Swarming Bees

At this time of year bees swarm, it seems. That is, they produce a new queen by feeding one of the brood royal jelly, and this queen eventually leaves the hive and takes a swarm of young bees with her to form a new colony. Bee keepers who are keen on increasing the number of hives they have clearly love this time of year and are constantly on the lookout for wild swarms they can catch, as well as the new swarms from their own hives. As Bhola and I are very new at this game, we were interested to find out that someone had a swarm in their garden and wanted us to have a go at catching it. We asked our bee expert, Mr Mok, if he could come over to assist, but none of us had transport, so we tried to do it using his instructions over the phone. The swarm was about 12 feet up in a tree, so he told us to use one pole with a cane basket attached, and another with leaves attached to brush the bees into the basket: we attached a small brush. We managed to get quite a lot of the bees in the basket, but we couldn’t see the queen, and the bees kept going back to their spot on the tree. We tried about four times, then gave up, and that was when I made a mistake! Instead of telling Bhola to leave the basket up in the tree until the bees had settled, I told him to lower it, which he did, but somewhat too close to me. I got stung three times, one on the hand, one on the cheek and one on the eyelid before I scooted away to safety. Considering how much aggravation we’d caused the bees, they were remarkably placid. My face ended up looking like a balloon, but it wasn’t painful, and it’s all part of the learning process, as they say.
That was last week. A few days later one of our own hives – owned by John – swarmed, not once but twice. One swarm was at the bottom of a tree near the ground, so I put a hive there with a frame with brood in it from their original hive to entice the bees in. I should have brushed them onto a sheet near the entrance to the hive so they could walk in, but I was a bit wary of doing that having only just returned to looking human again. The bees were interested in the hive, and many went inside, but again we couldn’t get the queen to go in. If she’d gone in, the rest would have followed. Then, by chance, Bhola bumped into a Chinese guy, who he knew was a beeman, and he agreed to come and collect both swarms for us for free (someone else had offered to collect one swarm for $1400, more than the cost of the whole hive with bees and frames in it!)
So, when he arrived, he tied a small cane basket, covered in plastic to keep out the rain, just above the swarm, and then lit a few joss sticks and waved them under the bees for maybe an hour until all of them had moved up into the basket. Some of them he’d gently picked up in his hand and placed them in the basket to speed up the process, getting a few stings in the process. He then took them over to our empty hive and dumped them in there after spraying them with some water to calm them down. It was only at this point that he pulled his net over his face. He then went and did the same to the second swarm, which was 9  feet up in a tree, but this lot we let him take home as payment. We were pleased, and he was pleased, and the bees seem to have settled nicely in their hive, except that they’ve ignored the frames we put in there and are building a beautiful honeycomb attached to the cover of the frames – a wonderful, white oval.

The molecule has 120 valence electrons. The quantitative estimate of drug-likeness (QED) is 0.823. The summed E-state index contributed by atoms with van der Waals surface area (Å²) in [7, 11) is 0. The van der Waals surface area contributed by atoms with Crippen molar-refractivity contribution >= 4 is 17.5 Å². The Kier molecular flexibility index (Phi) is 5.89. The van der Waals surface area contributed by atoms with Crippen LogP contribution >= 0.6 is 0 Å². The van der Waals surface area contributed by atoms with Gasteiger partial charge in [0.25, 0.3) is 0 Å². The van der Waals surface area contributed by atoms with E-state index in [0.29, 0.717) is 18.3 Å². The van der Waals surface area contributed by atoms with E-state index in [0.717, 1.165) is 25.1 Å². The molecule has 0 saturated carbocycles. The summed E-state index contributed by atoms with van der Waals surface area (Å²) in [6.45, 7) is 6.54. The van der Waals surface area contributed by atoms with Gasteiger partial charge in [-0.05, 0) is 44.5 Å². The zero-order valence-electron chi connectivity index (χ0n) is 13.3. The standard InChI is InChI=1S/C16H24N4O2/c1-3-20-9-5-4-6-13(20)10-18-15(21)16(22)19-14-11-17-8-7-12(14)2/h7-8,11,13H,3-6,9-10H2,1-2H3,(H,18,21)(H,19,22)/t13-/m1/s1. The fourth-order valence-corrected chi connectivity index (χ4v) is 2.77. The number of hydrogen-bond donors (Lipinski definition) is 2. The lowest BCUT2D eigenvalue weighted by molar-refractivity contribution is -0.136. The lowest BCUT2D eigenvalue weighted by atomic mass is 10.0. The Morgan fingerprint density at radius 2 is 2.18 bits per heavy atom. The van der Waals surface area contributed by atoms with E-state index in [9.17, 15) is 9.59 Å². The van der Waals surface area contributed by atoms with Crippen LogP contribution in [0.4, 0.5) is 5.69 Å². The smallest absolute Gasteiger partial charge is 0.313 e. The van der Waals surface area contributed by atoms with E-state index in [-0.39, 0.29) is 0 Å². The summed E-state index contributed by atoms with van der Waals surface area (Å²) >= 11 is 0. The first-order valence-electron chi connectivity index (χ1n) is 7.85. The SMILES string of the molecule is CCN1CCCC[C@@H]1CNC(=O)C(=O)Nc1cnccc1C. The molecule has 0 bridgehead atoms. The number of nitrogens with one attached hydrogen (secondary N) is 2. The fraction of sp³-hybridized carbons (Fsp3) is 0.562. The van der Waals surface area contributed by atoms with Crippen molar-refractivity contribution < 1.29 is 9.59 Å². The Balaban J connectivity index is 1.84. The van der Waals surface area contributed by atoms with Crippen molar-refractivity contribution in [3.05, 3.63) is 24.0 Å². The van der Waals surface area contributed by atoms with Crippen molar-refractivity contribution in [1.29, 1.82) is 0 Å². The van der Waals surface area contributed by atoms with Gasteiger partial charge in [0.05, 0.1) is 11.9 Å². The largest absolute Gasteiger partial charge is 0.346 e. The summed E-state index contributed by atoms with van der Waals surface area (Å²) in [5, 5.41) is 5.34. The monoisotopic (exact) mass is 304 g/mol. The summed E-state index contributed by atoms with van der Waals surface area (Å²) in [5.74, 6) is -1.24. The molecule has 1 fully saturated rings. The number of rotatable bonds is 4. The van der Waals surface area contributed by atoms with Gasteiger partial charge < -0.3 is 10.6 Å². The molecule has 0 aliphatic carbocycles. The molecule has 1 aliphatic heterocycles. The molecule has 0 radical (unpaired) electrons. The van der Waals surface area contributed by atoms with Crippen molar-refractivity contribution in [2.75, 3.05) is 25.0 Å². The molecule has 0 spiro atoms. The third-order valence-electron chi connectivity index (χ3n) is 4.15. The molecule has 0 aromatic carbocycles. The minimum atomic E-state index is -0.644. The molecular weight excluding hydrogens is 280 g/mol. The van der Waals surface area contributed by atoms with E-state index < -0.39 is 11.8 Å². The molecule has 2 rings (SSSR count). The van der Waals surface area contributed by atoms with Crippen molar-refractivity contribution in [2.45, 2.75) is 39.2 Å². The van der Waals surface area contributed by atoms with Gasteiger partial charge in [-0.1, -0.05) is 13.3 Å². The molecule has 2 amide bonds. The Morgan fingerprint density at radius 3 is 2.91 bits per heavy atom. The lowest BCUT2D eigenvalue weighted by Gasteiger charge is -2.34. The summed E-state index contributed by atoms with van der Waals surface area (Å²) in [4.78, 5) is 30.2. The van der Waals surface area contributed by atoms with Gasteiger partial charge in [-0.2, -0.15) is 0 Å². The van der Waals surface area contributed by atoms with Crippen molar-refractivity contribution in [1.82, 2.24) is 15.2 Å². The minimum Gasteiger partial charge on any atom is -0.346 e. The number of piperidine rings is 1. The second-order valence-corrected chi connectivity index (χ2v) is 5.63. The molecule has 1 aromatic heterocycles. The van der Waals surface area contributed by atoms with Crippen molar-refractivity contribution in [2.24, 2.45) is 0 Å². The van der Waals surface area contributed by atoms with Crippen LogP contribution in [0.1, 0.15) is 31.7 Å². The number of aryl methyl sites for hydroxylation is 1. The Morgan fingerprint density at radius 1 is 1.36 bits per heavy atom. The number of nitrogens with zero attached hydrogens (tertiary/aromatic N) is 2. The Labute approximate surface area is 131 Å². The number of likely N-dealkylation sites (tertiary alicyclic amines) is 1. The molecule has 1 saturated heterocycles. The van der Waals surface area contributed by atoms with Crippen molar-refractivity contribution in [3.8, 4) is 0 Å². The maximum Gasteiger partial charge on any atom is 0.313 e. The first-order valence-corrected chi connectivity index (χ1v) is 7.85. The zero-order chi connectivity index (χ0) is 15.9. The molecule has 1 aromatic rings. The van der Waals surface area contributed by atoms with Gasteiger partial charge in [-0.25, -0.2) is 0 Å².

I think Bhola and I are pretty well set now for when our other hive, which is literally overflowing with bees, decides to swarm. It should be any time soon, we reckon. We’re also dying to collect some honey once we get a sunny day when we’re both free, and the bees are out foraging instead of sitting in the hive to keep out of the rain. It’s an absorbing activity, as any good hobby should be, but this one is going to help us pollinate our plants, produce honey to eat and sell, and increase biodiversity in the area. It’s got no downsides, apart from getting stung, of course.


About transitionsl

I've been an English teacher for the best part of 30 years, teaching in England, Tanzania, Brunei, Australia and Hong Kong. I've always been interested in nature and environmental issues, but it was the discovery of Peak Oil about five years ago that galvanised me into trying to help my local community to prepare for what will be a dramatically different world to the one many of us have been used to. I've been helping to run a transition group, following the guidelines created by Rob Hopkins's Transition Movement in the UK. This blog is an attempt to engage in discussion with a wider group of people in Hong Kong on the ways to transition from our current oil dependency to a state of fossil-free local resilience.
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